Is The US Economy About To Collapse?

Is The US Economy About To Collapse?

By Gage Klipper

The US banking system is currently facing a twin set of problems. Both could spell doom for the US economy broadly, but so far have benefited the wealthy and powerful.

The first problem is a continued potential run on bank deposits, which became a well-known issue after the collapse of Silicon Valley Bank (SVB) in March. SVB, along with many other regional banks, took advantage of low interest rates to expand their balance sheet with high-value clients, which they then reinvested in typically safe US government bonds.

The problem occurred when the Federal Reserve raised interest rates unexpectedly high to curb runaway inflation after President Joe Biden took office. Those bonds were worth less than they were when SVB purchased them, but the bank still had to sell them at a loss to cover withdrawals. When word got out that SVB was potentially insolvent, it sparked a bank run. The same phenomenon more recently resulted in the failure of First Republic Bank. (RELATED: Goldman Sachs Under Investigation After Advising Silicon Valley Bank Before Collapse)

However, at this point the threat of bank runs is largely old news. The more salient risk of volatility comes from bank speculation, or short selling, that resulted from the instability over the past two months. Short sellers borrow shares of stock they expect to fall and repay them for less later. Many major regional banks suffered wild swings as speculators bet against their collapse but then sharply reversed course. Speculators have profited immensely from pressure that regional bank stock prices have come under recently, making $1.2 billion last week. 

This has led for calls for regulation to halt short selling all together, although currently the Securities and Exchange Commission has no plans to do so, according to Reuters. It is likely that small investors will lose out from volatile swings in stock prices more than the professional investors.

Both issues complement each other and can easily spell doom for the US economy. For, example one study from March found that 186 banks were at risk of failure if depositors quickly withdrew their funds. In this scenario, the average American middle class family is likely to bear the brunt of the pain while the wealthy make out relatively unscathed. (RELATED: ‘We Don’t Need 23,000 Employees’: Vivek Ramaswamy Calls For Federal Reserve Reform After Rate Hike)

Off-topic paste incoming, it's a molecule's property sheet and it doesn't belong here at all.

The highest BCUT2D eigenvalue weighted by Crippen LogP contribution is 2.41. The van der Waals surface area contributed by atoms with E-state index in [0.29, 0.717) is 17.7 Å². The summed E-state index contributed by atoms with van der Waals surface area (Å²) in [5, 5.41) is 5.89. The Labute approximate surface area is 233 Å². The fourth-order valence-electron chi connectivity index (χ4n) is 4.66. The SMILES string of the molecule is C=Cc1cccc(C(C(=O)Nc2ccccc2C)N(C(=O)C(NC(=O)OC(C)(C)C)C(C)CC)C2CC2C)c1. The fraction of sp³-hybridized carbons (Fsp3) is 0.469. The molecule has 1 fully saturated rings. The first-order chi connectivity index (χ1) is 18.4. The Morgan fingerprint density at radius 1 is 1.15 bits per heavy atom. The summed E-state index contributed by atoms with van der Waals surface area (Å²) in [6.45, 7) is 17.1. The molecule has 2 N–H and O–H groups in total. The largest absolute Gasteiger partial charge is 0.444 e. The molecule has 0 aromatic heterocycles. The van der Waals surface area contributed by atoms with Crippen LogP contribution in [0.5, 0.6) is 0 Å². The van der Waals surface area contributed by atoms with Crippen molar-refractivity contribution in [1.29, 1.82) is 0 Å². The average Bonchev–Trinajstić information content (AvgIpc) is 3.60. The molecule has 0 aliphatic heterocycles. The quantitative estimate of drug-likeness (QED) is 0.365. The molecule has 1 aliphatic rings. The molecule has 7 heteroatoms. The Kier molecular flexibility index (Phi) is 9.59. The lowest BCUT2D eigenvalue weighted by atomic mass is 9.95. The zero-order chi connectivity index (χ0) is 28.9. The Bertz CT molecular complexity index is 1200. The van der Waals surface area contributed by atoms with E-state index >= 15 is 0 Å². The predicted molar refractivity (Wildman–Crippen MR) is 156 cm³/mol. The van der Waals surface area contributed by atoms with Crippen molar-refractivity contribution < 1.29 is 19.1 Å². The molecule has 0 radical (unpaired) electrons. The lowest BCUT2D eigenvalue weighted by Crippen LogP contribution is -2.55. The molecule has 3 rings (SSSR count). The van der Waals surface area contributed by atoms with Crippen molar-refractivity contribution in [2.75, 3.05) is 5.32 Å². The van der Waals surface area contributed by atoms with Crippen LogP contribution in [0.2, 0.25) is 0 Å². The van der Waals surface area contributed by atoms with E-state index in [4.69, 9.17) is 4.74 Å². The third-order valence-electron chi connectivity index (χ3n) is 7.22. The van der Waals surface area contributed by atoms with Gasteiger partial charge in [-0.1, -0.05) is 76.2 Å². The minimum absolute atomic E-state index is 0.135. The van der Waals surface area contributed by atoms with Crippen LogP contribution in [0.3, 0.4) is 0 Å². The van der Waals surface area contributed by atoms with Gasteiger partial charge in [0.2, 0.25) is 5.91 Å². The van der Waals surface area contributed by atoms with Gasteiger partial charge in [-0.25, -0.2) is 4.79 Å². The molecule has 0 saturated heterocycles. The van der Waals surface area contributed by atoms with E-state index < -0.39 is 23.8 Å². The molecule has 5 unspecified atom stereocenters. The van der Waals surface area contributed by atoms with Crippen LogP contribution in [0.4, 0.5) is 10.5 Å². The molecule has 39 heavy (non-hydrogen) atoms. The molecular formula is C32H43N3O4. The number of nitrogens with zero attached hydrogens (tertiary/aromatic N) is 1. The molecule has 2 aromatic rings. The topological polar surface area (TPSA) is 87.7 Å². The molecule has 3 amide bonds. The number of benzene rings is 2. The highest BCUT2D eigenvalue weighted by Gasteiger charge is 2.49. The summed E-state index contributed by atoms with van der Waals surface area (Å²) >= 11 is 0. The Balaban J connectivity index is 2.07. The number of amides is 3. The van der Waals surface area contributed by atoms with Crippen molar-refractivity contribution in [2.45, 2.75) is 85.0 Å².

In the case of SVB, the government stepped in to insure deposits over the $250,000 limit covered by the Federal Deposit Insurance Corporation (FDIC). This is quite possibly due to the fact that SVB was full of primarily Democratic donors, and catered largely to the tech industry that Democrats rely on to censor speech online.

Newsweek dutifully points out that the $20 billion worth of FDIC funds used to keep SVB afloat did not cost the taxpayers, but this is not entirely true. Director of the American Institute for Economic Research’s Sound Money Project William Luther explained to the New York Post that, the FDIC is “not really an insurance fund,” but a “rainy-day fund, which gets drawn down following a bank failure.” Although the banks have to cover it up front, “they pass along some of the cost to their customers in the form of higher fees and lower-quality services.” However, the fund is finite; if the crisis continues, it could ultimately have to be backed up by the American taxpayer.

The alternative is the more recent case of First Republic, which also caters to affluent clients such as real estate developers and wealthy home buyers. However, the government has yet to insure the bank’s deposits over the mandated $250,000. This is likely because J.P. Morgan stepped in to absorb the bank before it hit a crisis point.

However, this is far from a win for the American public. The FDIC is still on the line for a loss sharing agreement with the bank for many personal and commercial loans. Furthermore, the acquisition is a major win for both mega-banks and the federal bureaucracy.

J.P. Morgan’s Jamie Dimond gets to present himself as a “patriot and a savior” in a media-abetted public relations campaign for the bank. Furthermore, as more regional banks get absorbed by larger multinational banks, the American financial system comes under the control of fewer hands. This could potentially lead to more “debanking” that suppresses speech or activities that the government disapproves of. (RELATED: ‘That’s Chilling To Me’: Dem Senator Asked Officials About Censorship Tools To Prevent Bank Runs, GOP Rep Says)

As the economic forecast remains pessimistic, a banking crisis has the potential to become a self-fulfilling prophecy. If speculators believe the economic situation will get worse, they will likely bet against it which could lead precisely to the downturn they feared.

While the economy could be on the brink of collapse, the banks get bigger, the rich remain whole, and the American taxpayer picks up the bill.

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